Total Immersion: A Session with Dave Cameron 10-24-11

This weekend, I took the last two days of Total Immersion coach certification – I’m almost there, needing only to do one last homework assignment and I’ll be an official TI coach!
At the end of the coach certification classes, I asked Dave Cameron (aka Distance Dave) if he would do a short private coaching session with me. As always, the comments were fascinating. I will talk about them as focal points during the swimming laps he had me swim:
1. Swim with fists, then point the index finger, then point the index finger and pinky (the “longhorn”), and then open up the hands and swim with fully open hands
As I went through this progression of swimming with each hand position for 10 strokes (on a 50m pool), I was told to focus on the hip drive into spear to drive the body forward, and not rely on the hand stroking back because my ability to catch was hampered by the closed hands. As a second observation, I could see the effect of catching on the forearm and not only the hand.
2. Open up the axilla on the recovering arm and use the hip drive to open it up and catch more water. The axilla is a fancy name for the underarm/armpit. We talk about opening up the axilla on the spearing arm, in order to get extra body length on the stretch forward, as well as a longer stroke back since it begins further forward. However, this was the first time someone talked about opening up the axilla on the recovering arm! If I do it right, this makes the EVF even more effective by catching a big volume of water underneath the curve of my arm because I am extending my axilla of the recovering arm as I spear with my forward arm. Definitely an exercise in coordination here! Then, Dave told me to use my hip drive to create the opening in the axilla which was another interesting but effective notion.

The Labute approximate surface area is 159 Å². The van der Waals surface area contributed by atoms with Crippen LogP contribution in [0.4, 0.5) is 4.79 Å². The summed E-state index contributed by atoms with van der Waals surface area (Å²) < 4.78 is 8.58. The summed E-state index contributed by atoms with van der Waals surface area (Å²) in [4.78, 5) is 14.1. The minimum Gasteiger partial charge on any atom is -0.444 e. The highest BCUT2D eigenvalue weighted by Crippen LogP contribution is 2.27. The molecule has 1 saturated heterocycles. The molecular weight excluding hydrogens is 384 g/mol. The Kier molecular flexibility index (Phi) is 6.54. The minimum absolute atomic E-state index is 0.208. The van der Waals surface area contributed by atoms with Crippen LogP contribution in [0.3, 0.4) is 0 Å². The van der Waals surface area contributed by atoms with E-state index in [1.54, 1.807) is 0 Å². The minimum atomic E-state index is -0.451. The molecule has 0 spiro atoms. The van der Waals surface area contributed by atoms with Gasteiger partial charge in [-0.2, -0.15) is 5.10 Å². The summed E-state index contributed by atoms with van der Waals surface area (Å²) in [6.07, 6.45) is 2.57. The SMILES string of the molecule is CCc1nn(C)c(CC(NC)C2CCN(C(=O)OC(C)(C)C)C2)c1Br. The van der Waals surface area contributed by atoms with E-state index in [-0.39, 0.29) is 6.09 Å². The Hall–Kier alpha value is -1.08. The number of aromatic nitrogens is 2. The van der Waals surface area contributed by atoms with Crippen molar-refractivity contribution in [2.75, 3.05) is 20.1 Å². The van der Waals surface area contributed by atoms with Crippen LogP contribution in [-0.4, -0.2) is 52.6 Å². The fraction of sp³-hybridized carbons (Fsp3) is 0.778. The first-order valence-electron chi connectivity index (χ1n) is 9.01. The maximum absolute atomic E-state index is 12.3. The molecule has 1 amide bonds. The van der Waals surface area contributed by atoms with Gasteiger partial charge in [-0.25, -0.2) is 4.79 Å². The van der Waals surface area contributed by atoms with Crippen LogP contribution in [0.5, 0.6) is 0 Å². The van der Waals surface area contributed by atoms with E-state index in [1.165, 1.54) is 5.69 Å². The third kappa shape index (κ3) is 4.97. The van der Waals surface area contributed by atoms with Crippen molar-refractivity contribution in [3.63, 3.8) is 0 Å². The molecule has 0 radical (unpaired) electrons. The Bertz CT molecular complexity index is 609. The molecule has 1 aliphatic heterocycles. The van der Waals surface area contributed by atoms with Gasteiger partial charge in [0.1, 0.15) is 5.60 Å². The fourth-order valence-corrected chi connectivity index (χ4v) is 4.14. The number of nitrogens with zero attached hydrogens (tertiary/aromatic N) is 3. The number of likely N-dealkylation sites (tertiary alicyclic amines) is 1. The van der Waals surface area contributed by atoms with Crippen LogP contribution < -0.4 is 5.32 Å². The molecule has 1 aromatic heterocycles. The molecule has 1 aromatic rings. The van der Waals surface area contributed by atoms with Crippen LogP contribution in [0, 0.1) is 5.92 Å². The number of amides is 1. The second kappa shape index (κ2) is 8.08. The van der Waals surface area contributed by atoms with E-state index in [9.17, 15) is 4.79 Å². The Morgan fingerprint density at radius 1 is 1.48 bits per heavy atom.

3. Keep the hands facing back at all times during stroke and recovery, as it lifts out of the water and comes forward. I was turning my hand at the end of the stroke, which can cause a chicken wing elbow as it lifts out of the water. This inhibits proper elbow led recovery.
4. Move the shoulder blade as far forward to enhance elbow led recovery. I was not moving the shoulder blade forward enough, which sometimes encouraged a hand led recovery which is very bad. Moving the shoulder blade helped keep my elbow leading the recovery and also put my hand in the right place to drop into the water.
5. Practice hip drive on all of the above. We would run through each of the focal points, and then Dave would ask me to insert a stronger hip drive while maintaining the previous focal point. Yes, lots of practice maintaining not only one focal point but two, sometimes three!
It’s always invaluable to continue my private coaching with Shinji and Dave!

Leave a Reply

Your email address will not be published. Required fields are marked *